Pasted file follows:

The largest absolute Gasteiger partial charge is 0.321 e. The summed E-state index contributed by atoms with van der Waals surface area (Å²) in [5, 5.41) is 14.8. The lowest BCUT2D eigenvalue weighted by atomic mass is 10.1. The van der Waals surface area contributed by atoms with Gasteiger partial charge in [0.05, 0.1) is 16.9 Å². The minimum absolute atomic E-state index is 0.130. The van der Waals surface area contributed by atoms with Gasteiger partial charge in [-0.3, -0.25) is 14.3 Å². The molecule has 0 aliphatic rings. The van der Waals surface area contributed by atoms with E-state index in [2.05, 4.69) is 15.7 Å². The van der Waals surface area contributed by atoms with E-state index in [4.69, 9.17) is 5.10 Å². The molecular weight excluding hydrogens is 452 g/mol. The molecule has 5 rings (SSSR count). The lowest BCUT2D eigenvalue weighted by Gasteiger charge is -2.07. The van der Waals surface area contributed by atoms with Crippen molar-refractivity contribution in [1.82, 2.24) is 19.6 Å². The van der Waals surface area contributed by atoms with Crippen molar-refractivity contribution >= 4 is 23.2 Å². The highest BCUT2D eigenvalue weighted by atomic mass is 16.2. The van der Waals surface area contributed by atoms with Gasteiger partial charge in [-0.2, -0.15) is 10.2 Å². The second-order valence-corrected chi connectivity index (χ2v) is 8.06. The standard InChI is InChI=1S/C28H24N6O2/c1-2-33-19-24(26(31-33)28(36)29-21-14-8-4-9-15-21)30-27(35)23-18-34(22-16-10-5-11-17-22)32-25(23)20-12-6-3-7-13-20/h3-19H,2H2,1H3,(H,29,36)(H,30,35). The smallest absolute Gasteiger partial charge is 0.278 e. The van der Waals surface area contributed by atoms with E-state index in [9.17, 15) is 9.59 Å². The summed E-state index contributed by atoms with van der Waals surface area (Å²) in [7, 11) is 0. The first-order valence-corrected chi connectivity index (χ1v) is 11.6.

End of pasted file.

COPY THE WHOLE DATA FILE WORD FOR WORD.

The largest absolute Gasteiger partial charge is 0.321 e. The summed E-state index contributed by atoms with van der Waals surface area (Å²) in [5, 5.41) is 14.8. The lowest BCUT2D eigenvalue weighted by atomic mass is 10.1. The van der Waals surface area contributed by atoms with Gasteiger partial charge in [0.05, 0.1) is 16.9 Å². The minimum absolute atomic E-state index is 0.130. The van der Waals surface area contributed by atoms with Gasteiger partial charge in [-0.3, -0.25) is 14.3 Å². The molecule has 0 aliphatic rings. The van der Waals surface area contributed by atoms with E-state index in [2.05, 4.69) is 15.7 Å². The van der Waals surface area contributed by atoms with E-state index in [4.69, 9.17) is 5.10 Å². The molecular weight excluding hydrogens is 452 g/mol. The molecule has 5 rings (SSSR count). The lowest BCUT2D eigenvalue weighted by Gasteiger charge is -2.07. The van der Waals surface area contributed by atoms with Crippen molar-refractivity contribution in [1.82, 2.24) is 19.6 Å². The van der Waals surface area contributed by atoms with Crippen molar-refractivity contribution >= 4 is 23.2 Å². The highest BCUT2D eigenvalue weighted by atomic mass is 16.2. The van der Waals surface area contributed by atoms with Gasteiger partial charge in [-0.2, -0.15) is 10.2 Å². The second-order valence-corrected chi connectivity index (χ2v) is 8.06. The standard InChI is InChI=1S/C28H24N6O2/c1-2-33-19-24(26(31-33)28(36)29-21-14-8-4-9-15-21)30-27(35)23-18-34(22-16-10-5-11-17-22)32-25(23)20-12-6-3-7-13-20/h3-19H,2H2,1H3,(H,29,36)(H,30,35). The smallest absolute Gasteiger partial charge is 0.278 e. The van der Waals surface area contributed by atoms with E-state index in [9.17, 15) is 9.59 Å². The summed E-state index contributed by atoms with van der Waals surface area (Å²) in [7, 11) is 0. The first-order valence-corrected chi connectivity index (χ1v) is 11.6.